Neopluralism: the evolution of political process theory
The author shows that a pluralist approach provides a promising foundation for understanding the American political process. McFarland reexamines the major concepts and findings of the most influential advocates of pluralism from the 1950s and 1960s.
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Basic Ideas of Pluralism
The MultipleElite Theory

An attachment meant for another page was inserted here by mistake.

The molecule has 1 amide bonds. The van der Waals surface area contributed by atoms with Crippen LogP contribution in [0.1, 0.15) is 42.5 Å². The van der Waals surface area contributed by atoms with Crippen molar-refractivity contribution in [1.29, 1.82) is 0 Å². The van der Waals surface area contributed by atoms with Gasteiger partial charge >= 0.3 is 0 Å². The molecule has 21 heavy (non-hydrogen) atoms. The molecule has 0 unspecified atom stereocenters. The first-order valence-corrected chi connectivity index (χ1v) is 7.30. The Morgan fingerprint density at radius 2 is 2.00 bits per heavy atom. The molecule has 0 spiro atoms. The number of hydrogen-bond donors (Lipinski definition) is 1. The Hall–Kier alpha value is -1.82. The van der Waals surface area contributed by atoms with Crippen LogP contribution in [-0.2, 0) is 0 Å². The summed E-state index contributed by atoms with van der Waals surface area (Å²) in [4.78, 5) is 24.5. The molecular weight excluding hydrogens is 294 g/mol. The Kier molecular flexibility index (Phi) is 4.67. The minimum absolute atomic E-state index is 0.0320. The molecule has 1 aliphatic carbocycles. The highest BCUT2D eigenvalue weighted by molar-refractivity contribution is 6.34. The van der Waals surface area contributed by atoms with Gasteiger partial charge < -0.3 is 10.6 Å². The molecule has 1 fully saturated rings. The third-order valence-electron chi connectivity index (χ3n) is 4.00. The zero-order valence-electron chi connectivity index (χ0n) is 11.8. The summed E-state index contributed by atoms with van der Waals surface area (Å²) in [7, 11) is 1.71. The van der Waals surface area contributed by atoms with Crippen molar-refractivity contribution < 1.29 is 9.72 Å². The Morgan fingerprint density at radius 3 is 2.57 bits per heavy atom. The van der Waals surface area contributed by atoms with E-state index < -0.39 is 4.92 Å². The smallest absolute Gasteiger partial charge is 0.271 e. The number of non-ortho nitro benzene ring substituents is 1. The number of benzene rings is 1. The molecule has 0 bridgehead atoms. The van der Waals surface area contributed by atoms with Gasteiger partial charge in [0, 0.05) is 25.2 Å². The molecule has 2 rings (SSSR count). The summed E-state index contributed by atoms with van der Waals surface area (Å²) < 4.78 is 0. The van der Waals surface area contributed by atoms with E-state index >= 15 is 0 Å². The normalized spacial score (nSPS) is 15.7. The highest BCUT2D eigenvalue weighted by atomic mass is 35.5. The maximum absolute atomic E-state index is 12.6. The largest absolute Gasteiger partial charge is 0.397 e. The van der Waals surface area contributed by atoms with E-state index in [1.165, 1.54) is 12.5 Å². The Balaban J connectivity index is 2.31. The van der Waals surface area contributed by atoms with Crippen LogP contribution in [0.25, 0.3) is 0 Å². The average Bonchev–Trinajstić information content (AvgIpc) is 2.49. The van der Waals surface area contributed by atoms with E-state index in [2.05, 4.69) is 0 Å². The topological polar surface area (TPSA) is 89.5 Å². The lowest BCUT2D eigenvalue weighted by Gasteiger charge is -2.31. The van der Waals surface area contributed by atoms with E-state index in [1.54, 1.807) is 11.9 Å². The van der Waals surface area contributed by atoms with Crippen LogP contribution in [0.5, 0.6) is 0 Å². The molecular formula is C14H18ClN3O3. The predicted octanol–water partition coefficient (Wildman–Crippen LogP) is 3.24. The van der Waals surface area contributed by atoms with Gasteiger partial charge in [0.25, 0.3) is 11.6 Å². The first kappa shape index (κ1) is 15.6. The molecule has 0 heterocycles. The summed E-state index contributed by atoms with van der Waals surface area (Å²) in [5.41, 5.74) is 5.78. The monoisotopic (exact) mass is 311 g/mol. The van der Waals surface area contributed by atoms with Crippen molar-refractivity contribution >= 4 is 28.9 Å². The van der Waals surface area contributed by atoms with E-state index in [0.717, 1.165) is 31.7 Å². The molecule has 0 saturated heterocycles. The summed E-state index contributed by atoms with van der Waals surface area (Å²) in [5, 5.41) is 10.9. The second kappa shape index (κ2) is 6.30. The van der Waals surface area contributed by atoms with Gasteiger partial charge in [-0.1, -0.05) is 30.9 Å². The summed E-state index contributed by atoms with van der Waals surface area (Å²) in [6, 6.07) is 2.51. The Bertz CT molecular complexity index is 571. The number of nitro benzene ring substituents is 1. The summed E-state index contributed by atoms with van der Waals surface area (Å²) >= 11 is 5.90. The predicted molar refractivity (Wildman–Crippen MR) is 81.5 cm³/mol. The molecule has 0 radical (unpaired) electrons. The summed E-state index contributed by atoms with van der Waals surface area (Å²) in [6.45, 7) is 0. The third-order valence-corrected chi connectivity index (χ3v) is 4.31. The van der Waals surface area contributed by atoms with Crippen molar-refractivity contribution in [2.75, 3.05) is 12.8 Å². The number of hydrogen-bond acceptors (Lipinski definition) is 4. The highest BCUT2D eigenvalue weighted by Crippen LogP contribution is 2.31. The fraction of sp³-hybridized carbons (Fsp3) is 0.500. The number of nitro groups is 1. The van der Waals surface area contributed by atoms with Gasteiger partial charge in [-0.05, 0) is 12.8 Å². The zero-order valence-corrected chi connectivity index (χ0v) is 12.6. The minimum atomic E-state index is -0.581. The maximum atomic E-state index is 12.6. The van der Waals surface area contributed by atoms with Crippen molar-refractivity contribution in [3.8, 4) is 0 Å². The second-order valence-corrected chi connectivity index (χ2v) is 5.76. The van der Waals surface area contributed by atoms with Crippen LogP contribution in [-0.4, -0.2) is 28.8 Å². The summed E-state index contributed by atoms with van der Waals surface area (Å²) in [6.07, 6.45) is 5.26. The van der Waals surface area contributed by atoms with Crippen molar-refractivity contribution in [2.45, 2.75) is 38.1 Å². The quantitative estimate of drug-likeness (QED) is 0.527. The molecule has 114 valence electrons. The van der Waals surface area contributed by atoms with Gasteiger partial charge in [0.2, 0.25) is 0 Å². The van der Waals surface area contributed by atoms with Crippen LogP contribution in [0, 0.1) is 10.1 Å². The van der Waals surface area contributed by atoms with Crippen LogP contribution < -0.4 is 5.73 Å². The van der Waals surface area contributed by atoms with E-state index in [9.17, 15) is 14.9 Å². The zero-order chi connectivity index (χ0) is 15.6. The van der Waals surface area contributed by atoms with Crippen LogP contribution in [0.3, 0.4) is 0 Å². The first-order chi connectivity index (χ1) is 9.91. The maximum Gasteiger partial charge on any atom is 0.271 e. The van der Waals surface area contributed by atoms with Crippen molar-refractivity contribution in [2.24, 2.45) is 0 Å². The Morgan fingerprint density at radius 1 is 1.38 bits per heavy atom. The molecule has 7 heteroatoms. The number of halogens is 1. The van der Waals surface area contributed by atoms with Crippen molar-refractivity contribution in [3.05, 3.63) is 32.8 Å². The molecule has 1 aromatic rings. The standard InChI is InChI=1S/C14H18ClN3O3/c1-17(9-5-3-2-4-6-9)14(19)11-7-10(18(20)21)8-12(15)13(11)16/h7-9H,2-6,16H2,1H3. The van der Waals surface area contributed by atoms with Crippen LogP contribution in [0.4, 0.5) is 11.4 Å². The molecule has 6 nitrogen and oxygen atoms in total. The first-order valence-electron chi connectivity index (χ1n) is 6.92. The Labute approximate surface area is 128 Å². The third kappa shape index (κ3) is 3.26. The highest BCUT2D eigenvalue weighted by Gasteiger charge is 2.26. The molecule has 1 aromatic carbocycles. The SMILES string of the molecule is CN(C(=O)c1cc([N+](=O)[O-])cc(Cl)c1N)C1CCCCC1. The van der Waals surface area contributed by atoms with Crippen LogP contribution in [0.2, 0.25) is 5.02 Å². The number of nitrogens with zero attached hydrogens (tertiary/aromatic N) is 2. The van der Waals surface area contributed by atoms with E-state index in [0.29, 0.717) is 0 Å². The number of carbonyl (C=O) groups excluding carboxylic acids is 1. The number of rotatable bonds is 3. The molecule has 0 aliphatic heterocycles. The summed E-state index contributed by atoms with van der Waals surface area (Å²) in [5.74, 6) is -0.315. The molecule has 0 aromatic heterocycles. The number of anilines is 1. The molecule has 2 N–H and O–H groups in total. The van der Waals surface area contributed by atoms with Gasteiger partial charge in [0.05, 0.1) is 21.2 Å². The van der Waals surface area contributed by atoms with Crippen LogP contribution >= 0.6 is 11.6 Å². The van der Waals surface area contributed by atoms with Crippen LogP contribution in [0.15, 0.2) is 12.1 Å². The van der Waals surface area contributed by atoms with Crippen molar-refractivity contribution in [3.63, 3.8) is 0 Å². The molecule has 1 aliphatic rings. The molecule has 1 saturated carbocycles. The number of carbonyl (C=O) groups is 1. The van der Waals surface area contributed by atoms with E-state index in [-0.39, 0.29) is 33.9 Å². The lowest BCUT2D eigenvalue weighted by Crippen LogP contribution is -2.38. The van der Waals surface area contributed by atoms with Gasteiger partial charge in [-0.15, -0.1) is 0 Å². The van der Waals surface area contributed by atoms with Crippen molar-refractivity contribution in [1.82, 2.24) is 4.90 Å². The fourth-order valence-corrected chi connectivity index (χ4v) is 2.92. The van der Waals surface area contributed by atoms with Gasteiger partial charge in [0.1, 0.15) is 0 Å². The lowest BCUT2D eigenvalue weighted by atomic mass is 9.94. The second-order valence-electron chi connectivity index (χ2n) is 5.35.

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activity actors administration advocacy coalition African American agenda American politics argued autonomous basic Baumgartner and Jones Baumgartner and Leech behavior chapter civil rights collective action concepts cooperative pluralism corporatism corporatist countervailing power groups Dahl Dahl's David Truman decision-making economic elites elitist environmental faces of power federal frame analysis goals governmental agencies group theory hegemony high politics idea implementation incremental interest groups issue areas issue formation issue networks Kingdon's legislation Lindblom lobbying lobbyists logic of collective Lowi major ment mobilization models of power multiple-elite theory neopluralism neopluralist nonissues observe oligarchy paradigm participation planning pluralist theory policy area policy network policy niches policy system political process theory political science political scientists Polsby producer groups public policy punctuated change punctuated equilibrium rational choice theory reform cycle regime regime theory regulation scholars social movement theory specific statism status quo subgovernments theorists tion Truman urban Wildavsky